The singer spat in his face, tho', which was nice. He also spent much time clawing theatrically at his chest. Not quite carving pain into your arm with a broken bottle, but they're still finding their way, I guess. Brought their own fans / groupies, too, which was very considerate.
Next were Proxy. Different, and yet still rubbish. Sorry lads.
Anyway, it was good to quaff Guinness and shoot the shit. Felt slightly old, mind...
Never saw any variety of precious stone
Monday, March 24, 2008
Friday, March 21, 2008
I tried to think of some previous stories; I admire Dr Schwab's memorable patient series, but I have neither stories as poignant, nor the craft to tell the tales. Maybe later.
My hypothetical colleague has seen no fallout for complaining about the accidental mistiming of notes; but the drive goes on, and I'm still convinced someday someone will be sent home inappropriately to meet targets. We already push patients to the wards ahead of time...
I'm sorry to bag on about it, but right now it's the thing that dominates my working life and causes me the most stress. I'm not convinced it's good for training, so I'm sure is setting us up for problems down the line. Well, que sera sera.
My nostalgia has me reaching for the past again; I suspect it ain't a good idea, but I'll let you know. Any of my constant readers from Cleveland, Ohio? Just curious...
Monday, March 17, 2008
The medicine first; you can switch off thereafter.
Back on nights. Lovin' it. New guys, and gals, means more questions, all at once. Slower times. I set a new record. The entire board was full, 20 patients, ALL waiting to be seen. Awesome. Funnily enough, no-one was proud of me.
One of, if not my biggest, flaw, is my propensity to arrogance. I think I'm good at my job, and when it goes well, when the world falls into synch with my version of things, I get easily carried away. Sorry.
Anyway, I like nights. BBP was back on, and I thoroughly enjoy working with him. Not only is he good at his job, he's fun to work with, and gets some of my humour that otherwise falls very flat in the Department. Not all of it, and he might just be humouring me, but...
One of many I have, that should not exist. Medics among you can probably guess.
A young man, stabbed in the chest. Single chest wound, left side, posterior, infrascapular. On scene, agitated, hypotensive, tachycardic, hypoxic. Scooped and run.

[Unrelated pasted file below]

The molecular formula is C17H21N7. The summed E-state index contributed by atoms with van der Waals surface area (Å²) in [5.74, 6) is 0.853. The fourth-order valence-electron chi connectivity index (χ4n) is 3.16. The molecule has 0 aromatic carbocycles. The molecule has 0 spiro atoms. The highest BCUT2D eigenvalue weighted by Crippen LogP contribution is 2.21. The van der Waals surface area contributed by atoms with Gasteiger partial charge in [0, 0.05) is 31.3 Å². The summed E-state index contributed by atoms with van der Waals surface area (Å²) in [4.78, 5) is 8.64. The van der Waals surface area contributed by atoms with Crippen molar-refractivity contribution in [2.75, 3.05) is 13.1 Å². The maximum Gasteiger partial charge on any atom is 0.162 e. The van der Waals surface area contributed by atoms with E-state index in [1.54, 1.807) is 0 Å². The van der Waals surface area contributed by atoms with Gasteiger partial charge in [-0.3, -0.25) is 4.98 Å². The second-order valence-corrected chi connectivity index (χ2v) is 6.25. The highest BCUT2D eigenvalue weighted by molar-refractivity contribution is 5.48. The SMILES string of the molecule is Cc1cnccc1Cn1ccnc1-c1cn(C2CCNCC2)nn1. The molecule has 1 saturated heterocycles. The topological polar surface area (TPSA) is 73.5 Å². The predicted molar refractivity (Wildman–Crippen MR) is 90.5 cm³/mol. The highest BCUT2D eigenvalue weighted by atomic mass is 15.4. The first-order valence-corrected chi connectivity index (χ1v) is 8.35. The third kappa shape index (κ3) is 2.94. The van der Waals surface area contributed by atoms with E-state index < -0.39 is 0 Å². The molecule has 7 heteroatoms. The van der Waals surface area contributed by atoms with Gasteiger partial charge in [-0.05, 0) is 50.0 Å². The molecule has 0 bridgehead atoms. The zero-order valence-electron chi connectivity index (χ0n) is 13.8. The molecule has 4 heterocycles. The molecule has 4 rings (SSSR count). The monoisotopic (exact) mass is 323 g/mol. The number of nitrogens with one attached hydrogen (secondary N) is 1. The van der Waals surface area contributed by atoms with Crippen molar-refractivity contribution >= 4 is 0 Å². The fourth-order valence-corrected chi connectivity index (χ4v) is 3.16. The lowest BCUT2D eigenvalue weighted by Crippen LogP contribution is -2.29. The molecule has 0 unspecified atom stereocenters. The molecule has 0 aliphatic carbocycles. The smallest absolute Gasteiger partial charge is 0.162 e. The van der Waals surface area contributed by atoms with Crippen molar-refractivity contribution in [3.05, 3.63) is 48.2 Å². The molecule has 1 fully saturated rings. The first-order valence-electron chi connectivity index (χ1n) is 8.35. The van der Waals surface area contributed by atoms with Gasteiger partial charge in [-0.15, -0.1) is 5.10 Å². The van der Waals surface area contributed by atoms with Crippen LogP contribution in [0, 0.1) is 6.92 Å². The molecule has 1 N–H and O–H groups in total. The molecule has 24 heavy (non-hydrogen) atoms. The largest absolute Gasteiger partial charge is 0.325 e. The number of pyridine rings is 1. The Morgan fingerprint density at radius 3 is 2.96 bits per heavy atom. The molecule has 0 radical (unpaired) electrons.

On arrival; distressed, pale - deathly white, you might say - waxy. Airway patent, spilling forth garbled words. Respirations ragged, fast, shallow. His left chest running a beat behind his right. Trachea midline, but the left chest quiet, oh so quiet. Normal percussion note.
But he's shocked...
Where else is he stabbed? X-Ray light the room up as I probe, urgently, hurriedly.
I can't find anything; X-Ray lights up the room again, telling me I can stop.
So: for the non-medics; this is a tension pneumothorax. The term pneumothorax literally means air in the chest. If there is air outwith the lung in the chest, the negative pressure in the lung will cause it to collapse. Simple pneumothorax. If air continues to leak into the chest cavity, with no route out, it becomes a tension. As the chest has a fixed volume, the air will eventually displace the other structures within the chest. This fella's heart is in the right side of his chest. (as opposed to left, e.g incorrect. In case you were wondering)
It's quite the opposite of where it should be; and it is this that is causing his blood pressure to be low, his pulse to be high, and my adrenals to be in overdrive.
It is a premorbid condition, and should be a clinical diagnosis - hence why the picture should not exist.. The path should be: diagnosis - treatment - life saved.
If it goes ?diagnosis - x ray - treatment, the next step is usually death.
As it was in this case:
(Not one of mine, and followed by successful resus, I hasten to add)
Treatment is simply letting the air find a way out. We put a tube into the chest, syphoning the air away, allowing the lung, literally, room to breathe. I want to teach an SHO to put the tube in; this will take time. So first, we decompress the chest. A large needle, mid chest, straight in. Compared to the tube we're going to put in, this needle is tiny.
In real terms, it's big enough. The patient, bugeyed, doomladen already, finds it hard to relax. Fentanyl to taste sorts this. In fact, he relaxes enough to 'fess up to having indulged in some stimulants.
The transformation post needle is remarkable. Pulse and blood pressure normalise. Always one for the melodrama, I clap SHO Spot on the back, and congratulate her on a life saved. The tube goes in next. Mostly smooth, but she has trouble getting her finger through the pleura. I don't have any tricks; my way needs a little more fent, but the track is made. I am briefly reminded of a Jean-Claude VanDamme film. (I think..? maybe Seagal?) The one in which protagonists harden their hands by plunging them into cauldrons of heated sand. I try to convince SHO Spot that this is why I can poke holes in chests with my little finger, and she cannot.
She almost believes it.
She wants to do Paeds, so I let her off.